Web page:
And it’s not the first time. He’s been mentioning you quite a bit for the last few albums. I don’t know if you saw this, but he was on Power 105 and he had the Five-percent Starburst on his chain. And then on one of his new records ["Heaven"] he opened with The Supreme Mathematics. ["Arm leg, leg, arm, head" acronymization of "Allah."] So I sense your influence on everything. Even the whole idea of Holy Grail is that he’s paid in full. That was the basis of all of it. But back to Follow the Leader, one of the ill things about that album was the cover. Do you remember that photo shoot and can you talk about what you were wearing and the concept behind the album cover?
Word up. For the album cover, we went to see Dapper Dan and he laced us up with that Gucci Gucci, baby! At that time, it was big ballers in the street who were wearing the Gucci Dapper Dan stuff. I got that from my people in Fort Greene. I did this little party for them in ’86 and when I got inside the party, it seemed like at least forty people in there had a Gucci suit, a Fendi suit, a MCM suit, a Louis Vuitton suit, and this is head-to-toe. And I seen my man, and I was like, "Dude!” He was like, “No problem. Tomorrow morning come through and I’ll take you straight through to see my man.”
We went to Harlem, and he took me to Dapper Dan’s spot. Introduced me to Dapper Dan, and I was like, “Dap, I seen what they were rocking last night.” And he was like, “Listen man, go back there and let my dudes tape you up, measure you up, and you tell me whatever you want and I got you.” My man Dap was putting it together, and when we started rocking it on the covers. Me and Dap, we speak to this day, and—Dap told me that people from Baltimore, people from Miami, Atlanta, Houston, and before you know it there are people coming from overseas—to this day, he tells me, “Y’all don’t know what y’all did for my brand.” It was dope. It was like a new time of hip-hop coming in and Dap kinda catered and made us look like stars.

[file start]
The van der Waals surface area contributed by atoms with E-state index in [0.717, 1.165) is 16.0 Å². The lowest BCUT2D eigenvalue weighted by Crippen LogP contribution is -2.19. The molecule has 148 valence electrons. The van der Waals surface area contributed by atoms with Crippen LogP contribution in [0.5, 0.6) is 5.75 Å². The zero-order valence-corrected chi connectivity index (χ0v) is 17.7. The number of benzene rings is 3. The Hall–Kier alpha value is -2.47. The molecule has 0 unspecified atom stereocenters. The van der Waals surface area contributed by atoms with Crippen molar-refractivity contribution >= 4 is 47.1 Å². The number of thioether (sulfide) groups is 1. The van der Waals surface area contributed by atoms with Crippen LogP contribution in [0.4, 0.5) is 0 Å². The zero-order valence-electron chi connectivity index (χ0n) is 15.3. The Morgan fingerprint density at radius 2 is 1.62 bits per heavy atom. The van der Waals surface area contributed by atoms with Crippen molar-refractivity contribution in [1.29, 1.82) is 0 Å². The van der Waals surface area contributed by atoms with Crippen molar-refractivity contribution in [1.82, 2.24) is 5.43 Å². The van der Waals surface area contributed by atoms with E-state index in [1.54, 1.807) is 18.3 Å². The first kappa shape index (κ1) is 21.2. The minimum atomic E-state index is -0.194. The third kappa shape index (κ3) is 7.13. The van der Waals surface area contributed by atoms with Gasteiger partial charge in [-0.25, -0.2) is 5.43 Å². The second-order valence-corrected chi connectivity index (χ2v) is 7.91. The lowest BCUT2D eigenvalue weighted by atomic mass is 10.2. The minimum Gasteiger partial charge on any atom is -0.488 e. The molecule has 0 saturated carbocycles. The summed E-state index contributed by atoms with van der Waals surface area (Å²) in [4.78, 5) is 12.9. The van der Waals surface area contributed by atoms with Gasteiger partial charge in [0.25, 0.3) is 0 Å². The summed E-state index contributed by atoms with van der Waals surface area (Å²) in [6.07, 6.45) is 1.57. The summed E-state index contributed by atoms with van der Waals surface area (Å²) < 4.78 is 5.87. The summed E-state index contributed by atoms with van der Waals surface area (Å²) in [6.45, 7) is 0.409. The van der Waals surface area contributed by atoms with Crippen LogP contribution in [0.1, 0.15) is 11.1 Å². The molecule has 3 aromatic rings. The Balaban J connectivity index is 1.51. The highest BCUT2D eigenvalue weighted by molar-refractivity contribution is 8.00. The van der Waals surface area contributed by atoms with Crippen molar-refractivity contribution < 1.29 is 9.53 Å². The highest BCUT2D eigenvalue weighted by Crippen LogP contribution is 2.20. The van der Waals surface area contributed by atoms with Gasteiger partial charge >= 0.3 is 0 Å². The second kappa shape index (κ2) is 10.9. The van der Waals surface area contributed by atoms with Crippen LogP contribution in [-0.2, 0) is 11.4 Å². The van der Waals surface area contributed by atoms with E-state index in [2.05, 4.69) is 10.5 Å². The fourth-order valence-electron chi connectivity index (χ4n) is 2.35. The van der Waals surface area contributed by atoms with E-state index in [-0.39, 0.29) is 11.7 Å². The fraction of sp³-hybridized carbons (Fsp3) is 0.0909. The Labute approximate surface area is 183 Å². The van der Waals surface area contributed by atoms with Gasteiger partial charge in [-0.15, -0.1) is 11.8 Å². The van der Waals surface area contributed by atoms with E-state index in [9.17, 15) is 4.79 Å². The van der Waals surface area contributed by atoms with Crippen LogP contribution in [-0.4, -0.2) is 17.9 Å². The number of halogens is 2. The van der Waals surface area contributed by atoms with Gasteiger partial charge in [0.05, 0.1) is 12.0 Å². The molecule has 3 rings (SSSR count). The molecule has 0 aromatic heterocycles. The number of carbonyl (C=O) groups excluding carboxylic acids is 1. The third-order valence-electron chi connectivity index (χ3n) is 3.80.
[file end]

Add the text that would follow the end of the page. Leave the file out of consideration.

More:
Before that, when I talked to Melle Mel, I always tell him, “Yo, I appreciate your vision.” Coming from the hood, they wanted to be stars. They had the leather on, the chains on, they made it look bigger than it was. Rick James was killing them back then. Rick James kept a leather suit on. So at that time, I guess to look like a star it was leather. But Melle Mel and Moe D, if you remember Moe D he had the leather suits on, but he made rappers look like stars.
After the leather era, it was jackets and hats. Run and them came out with the hats, so we were kinda looking for something. So Dap came through and made us look not just like Hollywood stars, but urban stars. Stars from the hood. It was a perfect match. So big ups to Dapper Dan, he played a big, gigantic part in hip-hop.
Who came up with the catching y’all from the back on the hood of the car? What kind of car was that?
That was a Rolls Royce. It was because the artwork Dapper Dan put on the back. The “Follow the Leader” joint, it was like, “Follow us.” So, everything kind of worked out.
How long did it take you to do the album?
I can’t even remember that far back. Everything was kind of organic. Like, I wrote everything in the studio. I would go to the studio, listen to the track. Most of the time, I would clear everybody out, sit at the console, write the rhymes, and then go in the booth and read it. It might of took us three, four months.